Goldwater Institute sues Chicago over Airbnb, home-sharing rules

The Phoenix-based Goldwater Institute and Chicago-based Liberty Justice Center have sued the city of Chicago over its new home-sharing rules aimed at Airbnb and similar companies.

An ordinance approved by Chicago Mayor Rahm Emanuel and the Chicago City Council in June and slated to go into effect before Christmas imposes some licensing rules on home-sharing companies and those renting out their properties to short-term tenants.

It also puts in place a city home-sharing booking tax which is expected to generate $2 million per year.

Attorneys from Goldwater and Liberty Justice — both libertarian groups — are representing Chicago property owners Leila Mendez, Alonso Zaragoza, and Michael Lucci, and Sheila Sasso, who lives in Arizona and owns rental property in Chicago in the case.

Another nonprofit group has also separately sued Chicago over the home-sharing rules.

“More than 4,800 people in Chicago rent out their homes on Airbnb, earning an average of $5,300 per year. Many of them count on that money to pay their mortgages and their property-tax bills,” said Jacob Huebert, senior attorney at the Liberty Justice Center.

The lawsuit also looks to undue restrictions on out-of-state property owners offering homes and condos to short-term renters in Chicago as well as noise rules.

Goldwater attorneys also worry the ordinance could give Chicago officials the ability to bypass traditional search warrant avenues to inspect homes.

“The search-warrant rule is one of oldest and most cherished of our constitutional traditions,” said Christina Sandefur, executive vice president of the Goldwater Institute, and one of the attorneys filing the case. “It’s astonishing that city bureaucrats think they can search people’s homes without a warrant, and without even any suspicion, simply because they allow visitors to stay in their homes.”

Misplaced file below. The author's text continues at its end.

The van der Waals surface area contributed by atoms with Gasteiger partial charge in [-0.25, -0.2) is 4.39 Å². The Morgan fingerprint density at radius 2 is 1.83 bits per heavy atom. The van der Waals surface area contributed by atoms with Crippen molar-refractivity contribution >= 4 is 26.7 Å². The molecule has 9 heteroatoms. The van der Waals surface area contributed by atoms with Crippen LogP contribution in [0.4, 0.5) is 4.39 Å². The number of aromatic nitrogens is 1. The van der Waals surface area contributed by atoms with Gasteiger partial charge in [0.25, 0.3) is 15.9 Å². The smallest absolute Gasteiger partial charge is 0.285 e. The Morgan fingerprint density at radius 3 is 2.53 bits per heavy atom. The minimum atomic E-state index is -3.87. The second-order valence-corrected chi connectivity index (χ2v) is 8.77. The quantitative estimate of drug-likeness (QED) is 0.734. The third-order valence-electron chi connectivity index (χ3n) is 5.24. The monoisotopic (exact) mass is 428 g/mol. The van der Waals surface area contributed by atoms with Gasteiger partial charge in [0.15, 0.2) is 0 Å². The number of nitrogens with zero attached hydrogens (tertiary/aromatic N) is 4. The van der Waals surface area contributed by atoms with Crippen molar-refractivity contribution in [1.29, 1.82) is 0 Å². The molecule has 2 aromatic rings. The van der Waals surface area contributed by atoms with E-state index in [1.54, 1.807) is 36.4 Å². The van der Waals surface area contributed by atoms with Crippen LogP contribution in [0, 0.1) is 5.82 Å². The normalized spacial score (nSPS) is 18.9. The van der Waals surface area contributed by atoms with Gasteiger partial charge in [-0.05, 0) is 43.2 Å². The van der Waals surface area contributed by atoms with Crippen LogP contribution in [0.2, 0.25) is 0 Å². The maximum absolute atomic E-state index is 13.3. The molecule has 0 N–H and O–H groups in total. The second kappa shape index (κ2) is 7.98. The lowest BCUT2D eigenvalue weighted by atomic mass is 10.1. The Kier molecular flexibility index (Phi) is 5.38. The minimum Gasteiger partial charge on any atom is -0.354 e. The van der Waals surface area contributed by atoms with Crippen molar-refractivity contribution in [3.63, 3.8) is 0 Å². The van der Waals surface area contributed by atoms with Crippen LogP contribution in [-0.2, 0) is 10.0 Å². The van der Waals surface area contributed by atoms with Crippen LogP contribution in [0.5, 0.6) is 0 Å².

City officials argue the ordinance sets up licensing and inspection rules and the ability to blacklist properties and property owners if there are noise disturbances or poor conditions. Condo and homeowner associations would also have some ability to regulate the number of home-sharing rentals in their communities.

“While other cities struggle to regulate the new sharing economy, Chicago worked with stakeholders to create a consensus around how to reasonably regulate these emerging industries in a way that protects consumers and neighborhoods,” said Emanuel after the ordinance’s approval “Further, this productive dialogue has resulted in an ordinance that provides a dedicated funding stream to address homelessness.”

We haven’t heard back yet from Chicago officials on the new lawsuit.

A number of cities including New York and Austin are looking at whether and how to regulate the home-sharing, short-term rental marketplace.

The Arizona Legislature passed a law earlier this year that restricts localities from restricting the industry.

Mike Sunnucks writes about residential and commercial real estate, government, law, sports business and workplace issues.